This blog entry cannot do enough justice to the heated debates that took place while discussing the points mentioned above. It is not always that members from different Aegis Trust departments meet to discuss thought-provoking subjects such as the ones brought up by Clark in her article and how they relate to the work we do. I commend Rukesha and Loepsinger for initiating these roundtable discussion series, and am eagerly looking forward to the next one!

My Rwanda


My Address during the Friends of Rwanda (FORA)  20th fundraising dinner, at Laguna Town Hall in Elk Grove, California, USA. 

My Rwanda

I am happy to be here today to talk about young people and post-Genocide reconciliation in my country, Rwanda.

Immediately after the Genocide, people lived with mistrust and communities were fractured. There was limited interaction between survivors’ families and perpetrators’ families. Some even suggested that Rwanda should be divided into two countries. But instead, we chose to stay together. We put aside our differences and made unity our first priority.

Let me share a short story to give you an insight into the Rwanda of today. This story is one among many others that I know and it inspires me every day.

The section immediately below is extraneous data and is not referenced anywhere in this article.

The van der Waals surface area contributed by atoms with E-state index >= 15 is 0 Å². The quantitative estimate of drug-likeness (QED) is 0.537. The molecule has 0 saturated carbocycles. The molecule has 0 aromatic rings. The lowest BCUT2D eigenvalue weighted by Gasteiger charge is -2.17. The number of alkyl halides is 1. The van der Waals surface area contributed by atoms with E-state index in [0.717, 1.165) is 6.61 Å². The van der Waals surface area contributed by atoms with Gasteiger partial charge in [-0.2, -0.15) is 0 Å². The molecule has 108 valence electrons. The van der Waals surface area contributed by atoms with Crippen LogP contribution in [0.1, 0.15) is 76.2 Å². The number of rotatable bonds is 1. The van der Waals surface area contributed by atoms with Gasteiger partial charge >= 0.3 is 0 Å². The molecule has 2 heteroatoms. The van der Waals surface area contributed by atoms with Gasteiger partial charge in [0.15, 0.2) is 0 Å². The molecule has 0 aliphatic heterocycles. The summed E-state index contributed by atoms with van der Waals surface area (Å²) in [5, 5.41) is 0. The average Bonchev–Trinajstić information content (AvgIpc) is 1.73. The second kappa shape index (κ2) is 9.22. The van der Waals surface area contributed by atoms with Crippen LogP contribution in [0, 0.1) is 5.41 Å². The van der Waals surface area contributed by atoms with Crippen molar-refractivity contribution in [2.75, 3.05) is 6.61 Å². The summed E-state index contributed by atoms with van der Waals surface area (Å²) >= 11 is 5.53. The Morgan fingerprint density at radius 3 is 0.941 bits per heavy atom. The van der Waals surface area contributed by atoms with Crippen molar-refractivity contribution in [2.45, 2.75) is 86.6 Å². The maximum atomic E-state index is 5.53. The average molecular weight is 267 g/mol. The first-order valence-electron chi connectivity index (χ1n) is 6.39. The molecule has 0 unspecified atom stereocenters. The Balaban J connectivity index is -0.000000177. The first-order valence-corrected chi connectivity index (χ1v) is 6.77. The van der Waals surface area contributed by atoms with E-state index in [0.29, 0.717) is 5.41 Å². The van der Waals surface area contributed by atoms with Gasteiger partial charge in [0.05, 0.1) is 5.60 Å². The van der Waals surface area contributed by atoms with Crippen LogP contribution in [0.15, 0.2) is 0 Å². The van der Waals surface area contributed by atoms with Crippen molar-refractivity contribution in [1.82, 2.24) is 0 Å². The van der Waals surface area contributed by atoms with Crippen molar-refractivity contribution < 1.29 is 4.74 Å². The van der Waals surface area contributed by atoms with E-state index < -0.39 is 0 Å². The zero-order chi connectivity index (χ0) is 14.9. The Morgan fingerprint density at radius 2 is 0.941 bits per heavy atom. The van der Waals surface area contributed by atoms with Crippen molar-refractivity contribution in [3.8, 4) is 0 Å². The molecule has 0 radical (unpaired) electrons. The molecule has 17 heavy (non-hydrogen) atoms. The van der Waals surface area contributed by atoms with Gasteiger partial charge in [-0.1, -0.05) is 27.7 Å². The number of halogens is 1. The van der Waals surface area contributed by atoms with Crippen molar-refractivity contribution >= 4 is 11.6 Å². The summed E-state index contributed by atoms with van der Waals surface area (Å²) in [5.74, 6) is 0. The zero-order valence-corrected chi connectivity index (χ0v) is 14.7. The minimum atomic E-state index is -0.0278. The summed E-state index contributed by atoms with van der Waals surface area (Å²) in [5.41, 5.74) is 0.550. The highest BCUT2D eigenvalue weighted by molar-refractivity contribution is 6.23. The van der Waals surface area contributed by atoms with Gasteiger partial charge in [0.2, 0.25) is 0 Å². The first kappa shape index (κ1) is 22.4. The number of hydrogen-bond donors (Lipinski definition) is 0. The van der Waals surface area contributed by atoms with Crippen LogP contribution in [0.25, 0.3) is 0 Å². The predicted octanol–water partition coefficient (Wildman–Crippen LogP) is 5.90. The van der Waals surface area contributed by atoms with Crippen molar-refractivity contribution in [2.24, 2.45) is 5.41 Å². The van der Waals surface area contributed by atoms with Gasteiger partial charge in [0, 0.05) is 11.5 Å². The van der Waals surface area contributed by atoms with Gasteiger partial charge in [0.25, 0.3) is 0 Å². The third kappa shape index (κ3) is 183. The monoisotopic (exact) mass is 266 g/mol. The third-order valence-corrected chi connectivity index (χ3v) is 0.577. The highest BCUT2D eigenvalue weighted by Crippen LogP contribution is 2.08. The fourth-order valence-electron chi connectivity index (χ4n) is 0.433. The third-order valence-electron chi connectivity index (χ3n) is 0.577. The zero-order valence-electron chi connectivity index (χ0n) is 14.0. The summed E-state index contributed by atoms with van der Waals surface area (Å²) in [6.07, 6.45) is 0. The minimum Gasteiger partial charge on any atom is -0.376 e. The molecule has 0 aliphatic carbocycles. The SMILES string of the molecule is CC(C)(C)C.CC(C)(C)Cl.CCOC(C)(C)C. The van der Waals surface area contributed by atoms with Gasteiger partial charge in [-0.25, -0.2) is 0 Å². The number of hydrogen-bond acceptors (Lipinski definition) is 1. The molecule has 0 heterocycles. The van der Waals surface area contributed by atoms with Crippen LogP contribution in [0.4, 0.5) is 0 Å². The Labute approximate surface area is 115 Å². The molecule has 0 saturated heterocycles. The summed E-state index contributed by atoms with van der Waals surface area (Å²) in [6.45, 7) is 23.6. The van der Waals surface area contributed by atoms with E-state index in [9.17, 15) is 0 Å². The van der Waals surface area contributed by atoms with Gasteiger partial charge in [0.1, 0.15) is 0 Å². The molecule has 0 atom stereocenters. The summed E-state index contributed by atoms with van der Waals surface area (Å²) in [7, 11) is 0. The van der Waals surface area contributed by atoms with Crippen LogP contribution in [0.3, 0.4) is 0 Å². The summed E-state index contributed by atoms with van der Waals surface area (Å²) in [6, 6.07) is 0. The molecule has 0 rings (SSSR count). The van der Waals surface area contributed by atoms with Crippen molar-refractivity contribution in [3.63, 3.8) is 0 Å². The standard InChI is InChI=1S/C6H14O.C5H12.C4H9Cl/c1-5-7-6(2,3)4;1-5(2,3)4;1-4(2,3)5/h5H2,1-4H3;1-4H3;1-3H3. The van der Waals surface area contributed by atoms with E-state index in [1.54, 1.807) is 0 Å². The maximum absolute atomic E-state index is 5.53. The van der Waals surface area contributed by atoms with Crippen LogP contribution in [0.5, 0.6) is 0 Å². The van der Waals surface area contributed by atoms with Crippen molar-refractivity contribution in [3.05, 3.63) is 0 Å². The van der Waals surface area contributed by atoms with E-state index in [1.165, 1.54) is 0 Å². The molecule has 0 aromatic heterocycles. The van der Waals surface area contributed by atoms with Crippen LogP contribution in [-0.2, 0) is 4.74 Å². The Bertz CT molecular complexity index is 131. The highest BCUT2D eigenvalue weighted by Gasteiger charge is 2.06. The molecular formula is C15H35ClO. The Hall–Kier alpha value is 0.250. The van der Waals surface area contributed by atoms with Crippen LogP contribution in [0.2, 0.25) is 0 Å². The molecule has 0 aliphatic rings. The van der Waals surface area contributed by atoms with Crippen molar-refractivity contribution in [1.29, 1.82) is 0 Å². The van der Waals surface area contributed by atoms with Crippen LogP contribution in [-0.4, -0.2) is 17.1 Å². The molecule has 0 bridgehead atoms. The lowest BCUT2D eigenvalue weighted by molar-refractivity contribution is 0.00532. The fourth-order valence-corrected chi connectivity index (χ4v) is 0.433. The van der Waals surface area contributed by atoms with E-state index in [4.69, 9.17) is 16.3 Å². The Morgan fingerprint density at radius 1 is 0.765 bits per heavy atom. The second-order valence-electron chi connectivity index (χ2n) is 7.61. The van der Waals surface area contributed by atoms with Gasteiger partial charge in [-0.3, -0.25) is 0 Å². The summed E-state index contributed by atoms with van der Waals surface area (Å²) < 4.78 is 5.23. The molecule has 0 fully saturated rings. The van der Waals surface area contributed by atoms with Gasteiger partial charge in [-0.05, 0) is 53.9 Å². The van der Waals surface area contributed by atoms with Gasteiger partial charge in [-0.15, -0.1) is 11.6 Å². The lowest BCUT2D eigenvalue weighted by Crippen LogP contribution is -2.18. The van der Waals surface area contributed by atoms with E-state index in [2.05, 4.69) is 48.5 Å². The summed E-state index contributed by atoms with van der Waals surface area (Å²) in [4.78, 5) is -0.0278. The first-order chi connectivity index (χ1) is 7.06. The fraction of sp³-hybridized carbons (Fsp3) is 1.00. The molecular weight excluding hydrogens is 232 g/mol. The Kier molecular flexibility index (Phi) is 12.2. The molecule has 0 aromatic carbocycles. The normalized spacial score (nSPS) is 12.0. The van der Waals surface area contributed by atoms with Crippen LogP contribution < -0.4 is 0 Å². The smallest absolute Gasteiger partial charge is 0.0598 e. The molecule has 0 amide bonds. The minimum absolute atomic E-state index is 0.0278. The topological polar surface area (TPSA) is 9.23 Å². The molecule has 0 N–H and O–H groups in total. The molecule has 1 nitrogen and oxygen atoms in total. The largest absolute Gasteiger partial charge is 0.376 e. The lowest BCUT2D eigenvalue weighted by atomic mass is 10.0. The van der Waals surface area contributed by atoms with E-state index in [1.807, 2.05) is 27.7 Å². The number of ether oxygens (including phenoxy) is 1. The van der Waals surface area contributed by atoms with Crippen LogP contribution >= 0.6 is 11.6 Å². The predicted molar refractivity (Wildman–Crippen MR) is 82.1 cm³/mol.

Martin and Jacques are two young boys coming from different family backgrounds. Despite this, they became friends in the first year of high school. One day, Martin asked Jacques to stay at his home: “Your parents live so far away from the school. Come and live with us,” Martin said to Jacques.

When Jacques reached Martin’s home, his parents objected. “Why are you bringing a Tutsi to our house?” Martin’s dad asked.

When Jacques’ family heard the news, they were very angry too. The parents went to see their son and said, “You should not be staying with Hutus”.

Despite pressure from their families, Martin and Jacques said to their parents, “We are brothers. We are friends. Nothing will change that”.

Both families quickly realized how inflexible Martin and Jacques were. They started to wonder” “Why should we try to separate the boys? Why are we dividing our children”? They realized they were wrong; the influence of their children drove them to began working to unite people around them. Today, both families are closer than ever.

This is only one story among thousands where young Rwandans, my peers, have chosen peace, forgiveness, unity and reconciliation. It’s a story that shows strong conviction and determination to change bad behaviors and habits. We call ourselves “Agaciro Generation”. Agaciro means “dignity” and is one of our national values. Today, we no longer define ourselves by outdated and inaccurate concepts of ethnicity. Today, we are Rwandans.